As Thomas Bjorn observed, not letting his men lose the run of themselves, this is “a marathon”. The race has a long way to run yet.

But momentum is a truly powerful tool, and Europe defiantly claimed it with a stunning second session of play in which Molinari and Fleetwood – two points from two matches – were again brilliant in taking out the power pairing of Jordan Spieth and Justin Thomas.

To a man, each one of Bjorn’s men delivered. Rory McIlroy, so at odds with his game in the morning that he couldn’t have argued if he was benched for the foursomes, was invigorated in a pairing with Ian Poulter. Sergio Garcia’s poor form this season was ditched, in a strong pairing with Alex Noren. And Justin Rose and Henrik Stenson did what Justin Rose and Henrik Stenson do so well.

McIlroy’s transformation was perhaps the most dramatic of all. In an opening fourballs session where he could hardly find a fairway, never mind manage a birdie, he hit the range for a brief session during his sandwich break and re-emerged with a new sense of self-belief that, in tandem with Poulter, delivered one of those four foursomes points.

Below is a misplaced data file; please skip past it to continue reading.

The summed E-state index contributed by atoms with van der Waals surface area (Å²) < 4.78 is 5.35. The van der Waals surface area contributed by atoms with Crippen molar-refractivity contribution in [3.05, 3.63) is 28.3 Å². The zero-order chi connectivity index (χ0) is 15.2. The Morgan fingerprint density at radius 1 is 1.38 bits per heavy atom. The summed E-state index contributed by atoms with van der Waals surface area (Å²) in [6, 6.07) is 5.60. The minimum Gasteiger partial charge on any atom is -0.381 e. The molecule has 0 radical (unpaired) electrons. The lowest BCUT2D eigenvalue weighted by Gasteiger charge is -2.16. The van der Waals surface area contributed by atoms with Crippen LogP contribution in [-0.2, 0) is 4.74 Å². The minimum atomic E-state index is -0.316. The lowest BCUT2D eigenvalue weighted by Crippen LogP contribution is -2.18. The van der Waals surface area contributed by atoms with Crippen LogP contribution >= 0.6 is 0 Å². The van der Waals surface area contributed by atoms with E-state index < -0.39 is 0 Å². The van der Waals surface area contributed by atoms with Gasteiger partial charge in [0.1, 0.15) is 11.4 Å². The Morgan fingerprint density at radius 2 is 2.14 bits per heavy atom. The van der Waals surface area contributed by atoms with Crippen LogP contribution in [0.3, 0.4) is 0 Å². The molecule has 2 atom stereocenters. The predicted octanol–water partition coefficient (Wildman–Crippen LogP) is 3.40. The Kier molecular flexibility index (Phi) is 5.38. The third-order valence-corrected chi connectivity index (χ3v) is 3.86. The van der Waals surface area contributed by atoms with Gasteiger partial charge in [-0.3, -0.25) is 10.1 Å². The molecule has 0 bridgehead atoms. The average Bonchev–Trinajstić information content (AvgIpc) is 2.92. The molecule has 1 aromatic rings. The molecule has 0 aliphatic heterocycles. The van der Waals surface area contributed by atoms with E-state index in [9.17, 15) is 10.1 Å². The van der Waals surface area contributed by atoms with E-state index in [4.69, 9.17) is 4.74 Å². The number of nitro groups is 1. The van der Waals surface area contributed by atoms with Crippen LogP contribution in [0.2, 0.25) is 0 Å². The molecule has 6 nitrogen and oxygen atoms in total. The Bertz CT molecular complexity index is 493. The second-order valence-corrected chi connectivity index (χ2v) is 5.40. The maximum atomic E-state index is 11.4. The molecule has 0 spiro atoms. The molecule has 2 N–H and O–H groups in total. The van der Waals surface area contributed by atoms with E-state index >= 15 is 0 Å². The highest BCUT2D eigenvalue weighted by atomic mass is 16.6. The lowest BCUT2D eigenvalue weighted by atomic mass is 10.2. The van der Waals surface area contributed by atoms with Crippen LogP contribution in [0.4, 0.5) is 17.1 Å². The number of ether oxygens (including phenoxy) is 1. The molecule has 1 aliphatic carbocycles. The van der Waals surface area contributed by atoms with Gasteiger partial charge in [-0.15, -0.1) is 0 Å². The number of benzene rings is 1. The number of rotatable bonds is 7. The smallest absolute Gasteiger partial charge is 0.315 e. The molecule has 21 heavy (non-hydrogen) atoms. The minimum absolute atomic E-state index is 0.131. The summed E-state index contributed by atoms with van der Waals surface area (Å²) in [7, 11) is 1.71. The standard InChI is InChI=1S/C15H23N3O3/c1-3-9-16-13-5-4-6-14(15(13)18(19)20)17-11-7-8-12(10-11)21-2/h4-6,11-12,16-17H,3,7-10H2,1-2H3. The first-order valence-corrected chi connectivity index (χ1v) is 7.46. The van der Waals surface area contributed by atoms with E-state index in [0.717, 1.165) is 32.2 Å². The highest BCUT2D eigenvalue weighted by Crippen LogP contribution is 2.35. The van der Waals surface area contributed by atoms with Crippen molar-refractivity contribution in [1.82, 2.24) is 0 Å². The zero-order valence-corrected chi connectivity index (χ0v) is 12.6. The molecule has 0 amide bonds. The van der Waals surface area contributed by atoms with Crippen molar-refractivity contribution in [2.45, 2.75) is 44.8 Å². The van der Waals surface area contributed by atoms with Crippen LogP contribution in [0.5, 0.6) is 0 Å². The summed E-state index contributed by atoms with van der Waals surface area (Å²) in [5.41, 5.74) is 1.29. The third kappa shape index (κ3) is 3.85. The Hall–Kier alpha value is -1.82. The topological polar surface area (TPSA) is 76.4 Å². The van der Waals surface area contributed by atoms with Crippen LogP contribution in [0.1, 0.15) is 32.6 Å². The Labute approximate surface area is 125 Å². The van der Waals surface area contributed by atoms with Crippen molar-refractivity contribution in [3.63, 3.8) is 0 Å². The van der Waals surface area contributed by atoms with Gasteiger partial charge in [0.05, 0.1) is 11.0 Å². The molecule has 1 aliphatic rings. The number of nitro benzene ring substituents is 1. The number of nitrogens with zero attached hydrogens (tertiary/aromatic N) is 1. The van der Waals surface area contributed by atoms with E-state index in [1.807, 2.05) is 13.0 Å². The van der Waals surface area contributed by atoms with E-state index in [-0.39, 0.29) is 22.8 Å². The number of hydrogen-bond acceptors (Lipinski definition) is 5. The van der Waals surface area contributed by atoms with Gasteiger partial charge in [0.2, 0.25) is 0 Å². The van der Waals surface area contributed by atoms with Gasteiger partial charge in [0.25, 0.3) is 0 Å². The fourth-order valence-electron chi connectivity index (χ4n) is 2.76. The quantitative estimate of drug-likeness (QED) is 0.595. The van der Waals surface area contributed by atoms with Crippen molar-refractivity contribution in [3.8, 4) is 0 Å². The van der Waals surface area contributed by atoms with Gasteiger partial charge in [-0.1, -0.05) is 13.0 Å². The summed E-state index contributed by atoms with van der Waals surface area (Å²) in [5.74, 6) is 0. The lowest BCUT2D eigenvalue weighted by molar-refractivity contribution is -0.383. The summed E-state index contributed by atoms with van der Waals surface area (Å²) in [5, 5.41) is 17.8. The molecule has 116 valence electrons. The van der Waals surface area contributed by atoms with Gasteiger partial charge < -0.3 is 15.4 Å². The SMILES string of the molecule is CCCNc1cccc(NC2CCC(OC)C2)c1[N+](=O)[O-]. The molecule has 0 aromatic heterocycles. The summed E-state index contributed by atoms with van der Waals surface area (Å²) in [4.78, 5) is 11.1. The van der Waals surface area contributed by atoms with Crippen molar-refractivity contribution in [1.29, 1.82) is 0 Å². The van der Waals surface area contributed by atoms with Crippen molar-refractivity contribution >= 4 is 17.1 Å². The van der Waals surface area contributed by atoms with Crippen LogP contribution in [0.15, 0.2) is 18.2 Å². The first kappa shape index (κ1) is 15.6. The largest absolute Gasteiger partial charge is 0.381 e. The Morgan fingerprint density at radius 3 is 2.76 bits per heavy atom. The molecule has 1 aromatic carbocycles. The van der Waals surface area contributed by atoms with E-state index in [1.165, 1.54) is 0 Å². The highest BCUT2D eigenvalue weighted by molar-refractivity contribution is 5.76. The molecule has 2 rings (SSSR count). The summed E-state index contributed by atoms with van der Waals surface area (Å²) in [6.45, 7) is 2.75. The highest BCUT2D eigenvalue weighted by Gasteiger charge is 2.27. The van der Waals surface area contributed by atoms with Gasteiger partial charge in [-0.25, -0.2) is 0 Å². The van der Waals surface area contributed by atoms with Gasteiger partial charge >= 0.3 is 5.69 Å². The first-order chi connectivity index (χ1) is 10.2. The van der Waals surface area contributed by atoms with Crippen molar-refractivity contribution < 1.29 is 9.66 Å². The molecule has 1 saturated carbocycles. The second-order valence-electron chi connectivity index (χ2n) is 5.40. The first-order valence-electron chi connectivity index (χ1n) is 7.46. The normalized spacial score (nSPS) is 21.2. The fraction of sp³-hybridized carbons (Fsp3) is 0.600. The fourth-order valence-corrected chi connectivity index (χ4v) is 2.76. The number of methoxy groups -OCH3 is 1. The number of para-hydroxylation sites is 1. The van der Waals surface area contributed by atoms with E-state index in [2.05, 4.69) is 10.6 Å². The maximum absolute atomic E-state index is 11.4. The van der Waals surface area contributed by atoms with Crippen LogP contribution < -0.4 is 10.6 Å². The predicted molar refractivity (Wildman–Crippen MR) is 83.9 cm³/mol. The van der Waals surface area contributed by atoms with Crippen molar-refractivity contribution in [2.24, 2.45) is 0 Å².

Even when trailing Bubba Watson and Webb Simpson by two after five holes, there was no pressing of panic buttons. The impetus for what would follow was delivered by McIlroy’s driving of the Par 4 sixth and, after Poulter left the eagle putt eight feet short, the Northern Irishman rolled in the birdie putt. It was like flicking a switch and discovering there was light available all along.

And what of McIlroy’s approach shot to the 13th? On a day of chip-ins, some of them outrageous, and on a day when Fleetwood’s long birdie putt in securing the only Europe point of the morning brought hope and a sense that not all was lost, McIlroy’s deliverance of a shot from the banks of the water hazard, with the ball below his feet, to within eight feet of the flag was like an act of true defiance.